EXCESSIVE FLUID INTAKE LEADS TO EXCESSIVE ELECTROLYTE LOSS IN ENDURANCE ACTIVITIES
Chorley, J. N., Cianca, J. C., Divine, J. G., & Hew, T. (2003). Sodium and fluid balance in hyponatremic marathon runners and controls. Medicine and Science in Sports and Exercise, 35(5), Supplement abstract 1372.
Hyponatremia is sometimes known as "water intoxication" and stems from drinking too much water, usually before long endurance events or events in the heat. The excess water dilutes salt (sodium chloride) concentrations. Salt is an electrolyte that is vitally involved in maintenance of "water balance" in the body.
Volunteers (N = 111) from the Houston (200, 2001, 2002) and Boston (2001) marathons completed pre- and post-event questionnaires and submitted to blood analyses.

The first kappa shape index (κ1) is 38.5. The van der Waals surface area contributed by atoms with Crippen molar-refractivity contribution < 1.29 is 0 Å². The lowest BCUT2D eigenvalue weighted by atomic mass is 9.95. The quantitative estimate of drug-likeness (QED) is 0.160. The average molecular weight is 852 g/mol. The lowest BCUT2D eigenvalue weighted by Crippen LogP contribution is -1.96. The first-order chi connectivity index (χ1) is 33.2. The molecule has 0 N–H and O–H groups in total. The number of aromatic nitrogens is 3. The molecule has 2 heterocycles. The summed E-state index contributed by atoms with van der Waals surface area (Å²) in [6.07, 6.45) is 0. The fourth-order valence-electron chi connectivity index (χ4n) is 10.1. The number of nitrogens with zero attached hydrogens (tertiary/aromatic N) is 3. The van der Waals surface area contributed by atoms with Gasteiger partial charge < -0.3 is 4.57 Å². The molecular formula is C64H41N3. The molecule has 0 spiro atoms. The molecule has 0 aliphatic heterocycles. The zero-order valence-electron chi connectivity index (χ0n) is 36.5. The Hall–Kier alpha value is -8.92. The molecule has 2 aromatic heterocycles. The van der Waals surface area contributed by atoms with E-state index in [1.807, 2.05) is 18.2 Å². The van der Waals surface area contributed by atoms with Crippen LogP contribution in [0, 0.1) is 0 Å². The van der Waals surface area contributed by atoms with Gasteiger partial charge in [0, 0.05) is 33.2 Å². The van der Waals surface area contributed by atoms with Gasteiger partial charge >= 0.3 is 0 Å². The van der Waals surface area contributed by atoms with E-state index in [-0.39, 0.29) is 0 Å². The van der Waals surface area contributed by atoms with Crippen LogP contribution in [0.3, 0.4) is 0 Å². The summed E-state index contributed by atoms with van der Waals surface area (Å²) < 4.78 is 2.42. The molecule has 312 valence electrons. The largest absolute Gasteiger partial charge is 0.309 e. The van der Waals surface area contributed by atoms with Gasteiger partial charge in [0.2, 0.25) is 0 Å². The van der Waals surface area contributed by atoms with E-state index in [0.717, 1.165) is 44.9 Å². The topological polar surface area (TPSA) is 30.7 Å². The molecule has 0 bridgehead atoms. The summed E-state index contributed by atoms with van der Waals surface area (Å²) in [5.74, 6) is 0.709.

Ss who were hyponatremic had greater sodium loss, greater sweat sodium concentrations, and consumed more fluids than nonhyponatremics. Sweat rates were similar and there were no gender differences.
Implication. Excessive fluid intake before and during an extended period of sweating and exercise can lead to excessive loss of electrolytes, particularly salt. This is likely to have a detrimental effect on performance.
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